Enterprise Software

Apples vs apples: Chrome takes on beta browsers

The internet has exploded in a single, joyous, mass-hallucination called Chrome. Apparently it's the fastest browser ever and will solve a myriad of problems from slowness within Google Spreadsheet to possibly creating an acceptable carbon trading scheme.

commentary The internet has exploded in a single, joyous, mass-hallucination called Chrome. Apparently it's the fastest browser ever and will solve a myriad of problems from slowness within Google Spreadsheet to possibly creating an acceptable carbon trading scheme.

Earlier today I was at a local press event for Chrome and we were told that the JavaScript interpreter within Chrome, called v8, was "an order of magnitude faster" than anything else in the market.

Immediately my bs detector went off the scale and I decided that I had to test this claim with some solid figures.

In the previous story, Chrome faces off against the latest stable browsers. This is hardly fair — there has been a lot of improvements in the nightly builds of the major browsers recently, especially in the area of JavaScript; so therefore I decided it would only be fair to test this beta against betas of the browsers.

The browsers used here are:

  • Google Chrome beta
  • Firefox nightly build, TraceMonkey branch
  • Webkit nightly build
  • IE beta 1 (not beta 2, as it is a pain to install/remove beta 1)
  • Opera Final 9.52

On the Chrome pages there is a JavaScript benchmark kindly provided, and as you could correctly guess, Chrome absolutely wallops the competition.

Chrome sets the score to beat in Google's own tests.

The challengers can't even get close to Chrome, the best being Opera which gets close to halfway.

Trusting benchmarks from a vendor is a dangerous game though, it can only lead to slanted results. Therefore the only place to get a somewhat unbiased view is from the SunSpider JavaScript benchmarks.

Below you can see that Chrome truly is quick — however, it is not the order of magnitude that Google claims (unless it is IE).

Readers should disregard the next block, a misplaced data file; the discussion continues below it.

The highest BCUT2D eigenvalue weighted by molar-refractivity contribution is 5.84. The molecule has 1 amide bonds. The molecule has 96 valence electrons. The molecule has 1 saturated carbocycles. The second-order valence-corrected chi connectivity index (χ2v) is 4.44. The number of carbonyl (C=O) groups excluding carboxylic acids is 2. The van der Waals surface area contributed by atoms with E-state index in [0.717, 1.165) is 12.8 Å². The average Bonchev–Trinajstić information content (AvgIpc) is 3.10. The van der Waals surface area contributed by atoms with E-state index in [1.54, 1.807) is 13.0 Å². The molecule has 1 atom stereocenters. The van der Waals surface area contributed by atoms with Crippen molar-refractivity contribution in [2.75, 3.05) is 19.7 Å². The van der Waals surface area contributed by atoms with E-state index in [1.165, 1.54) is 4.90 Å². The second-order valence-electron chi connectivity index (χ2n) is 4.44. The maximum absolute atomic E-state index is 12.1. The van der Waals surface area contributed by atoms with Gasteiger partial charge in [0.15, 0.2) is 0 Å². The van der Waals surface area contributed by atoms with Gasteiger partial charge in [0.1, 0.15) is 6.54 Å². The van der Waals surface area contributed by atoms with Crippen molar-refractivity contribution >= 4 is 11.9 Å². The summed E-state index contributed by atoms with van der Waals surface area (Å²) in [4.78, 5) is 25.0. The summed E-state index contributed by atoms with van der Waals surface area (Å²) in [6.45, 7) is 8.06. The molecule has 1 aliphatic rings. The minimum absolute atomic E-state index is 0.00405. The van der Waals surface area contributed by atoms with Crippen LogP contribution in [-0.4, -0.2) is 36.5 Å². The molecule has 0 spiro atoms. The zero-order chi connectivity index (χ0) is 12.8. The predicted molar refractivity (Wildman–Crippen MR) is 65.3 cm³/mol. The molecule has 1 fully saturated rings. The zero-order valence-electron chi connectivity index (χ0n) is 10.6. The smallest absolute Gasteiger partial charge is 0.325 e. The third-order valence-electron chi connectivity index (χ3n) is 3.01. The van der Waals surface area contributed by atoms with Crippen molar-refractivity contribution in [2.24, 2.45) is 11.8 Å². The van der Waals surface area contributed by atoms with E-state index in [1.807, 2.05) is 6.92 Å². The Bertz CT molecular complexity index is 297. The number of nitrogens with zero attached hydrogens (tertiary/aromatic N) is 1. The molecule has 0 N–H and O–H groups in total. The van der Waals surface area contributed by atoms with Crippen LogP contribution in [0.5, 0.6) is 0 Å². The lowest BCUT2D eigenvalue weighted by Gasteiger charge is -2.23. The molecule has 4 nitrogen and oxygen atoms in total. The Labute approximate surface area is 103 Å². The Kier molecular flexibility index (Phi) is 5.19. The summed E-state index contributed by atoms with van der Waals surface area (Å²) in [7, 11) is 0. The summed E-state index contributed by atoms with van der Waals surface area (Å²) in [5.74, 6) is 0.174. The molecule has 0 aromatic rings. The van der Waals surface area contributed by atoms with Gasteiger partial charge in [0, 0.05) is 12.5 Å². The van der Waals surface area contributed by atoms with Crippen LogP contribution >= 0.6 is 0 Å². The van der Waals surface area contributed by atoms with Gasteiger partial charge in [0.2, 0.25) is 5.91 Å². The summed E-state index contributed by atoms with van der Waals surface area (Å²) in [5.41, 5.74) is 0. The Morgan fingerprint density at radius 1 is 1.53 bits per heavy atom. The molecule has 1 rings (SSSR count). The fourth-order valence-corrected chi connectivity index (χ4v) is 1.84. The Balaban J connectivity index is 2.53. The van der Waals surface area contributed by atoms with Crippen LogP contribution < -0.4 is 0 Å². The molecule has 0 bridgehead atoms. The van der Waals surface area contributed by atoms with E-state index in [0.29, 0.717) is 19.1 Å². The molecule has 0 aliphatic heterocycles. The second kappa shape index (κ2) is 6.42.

WebKit is able to best Chrome in a number of SunSpider tests. (Click for complete SunSpider results)

Similarly, Firefox is able to beat Chrome in the regex and some string tests. (Click for complete SunSpider results)

Opera is able to get very close to Chrome over a range of tests, but is unable to prevent always being the bridesmaid. (Click for complete SunSpider results)

Bringing up the rear is IE — no prizes for guessing that. (Click for complete SunSpider results)

In fact, in the case of Firefox and Webkit, they manage to better the newcomer in a couple of tests. The race between JavaScript interpreters is far from over.

The significant speed-ups we have seen from the browser vendors will only continue, and Google has raised the bar far higher than it was yesterday.

But it's not to high that no one else has a chance to catch up. Google has landed the opening blow and has had the element of surprise, it's time for the SquirrelFish's and TraceMonkey's of the world to bite back.

And it can't go without saying that Chrome fails the Acid3 test, which its WebKit brethren can pass.

The development version of Webkit has been able to pass the Acid3 test, but it fails in Chrome.

About Chris Duckett

Some would say that it is a long way from software engineering to journalism, others would correctly argue that it is a mere 10 metres according to the floor plan.During his first five years with CBS Interactive, Chris started his journalistic advent...

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